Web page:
Anthony G. Worthan, MPH – Defining “Green” Products

Air Date: 1-14-2011|Episode 192


Anthony (Tony) Worthan serves as President and Chief Operating Officer of Air Quality Sciences. Worthan promises to address “green” as it relates to IAQ; a critical issue for IAQ Radio listeners including maintenance supervisors, disaster relief managers and indoor environmental professionals…

Full Description:

Anthony (Tony) Worthan serves as President and Chief Operating Officer of Air Quality Sciences. Worthan promises to address “green” as it relates to IAQ; a critical issue for IAQ Radio listeners including maintenance supervisors, disaster relief managers and indoor environmental professionals. These individuals are faced with “green” confusion every day: why and how should green products be selected and used? Defining Green Products provides an opportunity to educate and empower these decision-makers to make better choices that impact indoor air quality (IAQ) and its effects on human health. With extensive experience in indoor air quality and pollutant emissions from furniture, construction materials and consumer products, Worthan’s knowledge of sick building syndrome and indoor pollutant sources brings a scientific understanding of why a “green” product must be a “healthy” product. He holds a master’s degree in Public Health in Environmental and Occupational Health and a Management Development post-graduate degree from Harvard Business School.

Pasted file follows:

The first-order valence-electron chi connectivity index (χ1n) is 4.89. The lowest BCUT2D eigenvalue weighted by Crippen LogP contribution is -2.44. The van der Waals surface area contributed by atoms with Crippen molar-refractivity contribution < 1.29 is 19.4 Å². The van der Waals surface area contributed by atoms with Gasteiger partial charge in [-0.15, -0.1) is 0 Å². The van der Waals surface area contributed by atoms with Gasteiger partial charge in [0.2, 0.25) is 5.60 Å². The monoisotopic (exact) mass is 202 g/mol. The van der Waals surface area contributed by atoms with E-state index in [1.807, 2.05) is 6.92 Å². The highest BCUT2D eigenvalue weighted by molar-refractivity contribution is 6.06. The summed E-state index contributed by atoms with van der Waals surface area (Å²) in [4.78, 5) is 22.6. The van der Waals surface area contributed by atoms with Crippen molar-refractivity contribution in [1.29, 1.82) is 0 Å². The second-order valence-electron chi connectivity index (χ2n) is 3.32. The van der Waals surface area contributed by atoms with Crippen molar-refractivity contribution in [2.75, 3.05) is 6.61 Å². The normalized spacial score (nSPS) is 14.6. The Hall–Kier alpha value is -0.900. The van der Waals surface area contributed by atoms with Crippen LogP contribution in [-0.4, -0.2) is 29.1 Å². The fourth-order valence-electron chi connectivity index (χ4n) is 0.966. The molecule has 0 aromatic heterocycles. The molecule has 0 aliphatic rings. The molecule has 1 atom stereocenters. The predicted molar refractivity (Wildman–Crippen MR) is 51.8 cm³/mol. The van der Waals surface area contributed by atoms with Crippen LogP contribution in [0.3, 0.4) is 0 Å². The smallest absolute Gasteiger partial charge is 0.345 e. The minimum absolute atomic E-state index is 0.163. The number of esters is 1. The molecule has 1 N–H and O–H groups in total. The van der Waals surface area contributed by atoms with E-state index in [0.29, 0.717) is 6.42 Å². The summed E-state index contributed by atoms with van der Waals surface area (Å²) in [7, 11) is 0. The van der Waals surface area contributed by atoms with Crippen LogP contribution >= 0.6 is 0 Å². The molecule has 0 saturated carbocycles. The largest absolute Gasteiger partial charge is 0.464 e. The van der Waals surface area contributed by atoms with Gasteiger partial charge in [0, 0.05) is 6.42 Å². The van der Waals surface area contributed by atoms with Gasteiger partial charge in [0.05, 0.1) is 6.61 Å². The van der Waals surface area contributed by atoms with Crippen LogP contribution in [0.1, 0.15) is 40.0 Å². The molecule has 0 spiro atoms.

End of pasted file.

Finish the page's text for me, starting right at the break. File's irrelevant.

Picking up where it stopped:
Z-Man’s Blog:

Defining Green Products

Air Quality Science (AQS), a firm which has done pioneering work in quantifying chemical emission within the indoor environment has recently published a primer titled “Defining Green Products.” Today, Tony Worthan (President and COO of AQS) discussed the document and green products with IAQradio’s listening audience. I found the AQS document to be fair in covering both the benefits afforded by green products and the detrimental aspects of the trend.

According to our guest the roots of green products can be found in natural and organic food products. Green products became trendy and a reason for purchasing decisions in the late 1990s. Concern over climate change, the rising costs of fuel oil and desire to environmentally do the right thing has resulted in the dynamic growth of green products. Green also has had a big influence and effect on building products and construction. A growing number of 3rd party certifications exist for green products.

Nuggets mined from today’s show:

· There is no universal definition of the term green. We have “green clutter” (Tony’s term) a confused and disordered state or collection (my definition).

· A growing body of scientific research suggests that exposure to chemical emissions indoors results in adverse health effects.

· The term green is powerful and evocative it is also vague and may mean something different to everyone.

· 80% of our population is heavily influenced by incorrect or outdated environmental myths.

· For most adults media is their only source of environmental information resulting in confusion and fosters the growth of persistent and inaccurate myths.

· 10% blindly trust green product claims.

I found the AQS document to be fair in covering both the benefits afforded by green products and the detrimental aspects of the trend.

The AQS report, Defining Green Products is a must read for IEPs and consumers alike.

Z-Man Signing Off

Today’s Music– “It’s Not easy Being Green”, Sesame Street

 

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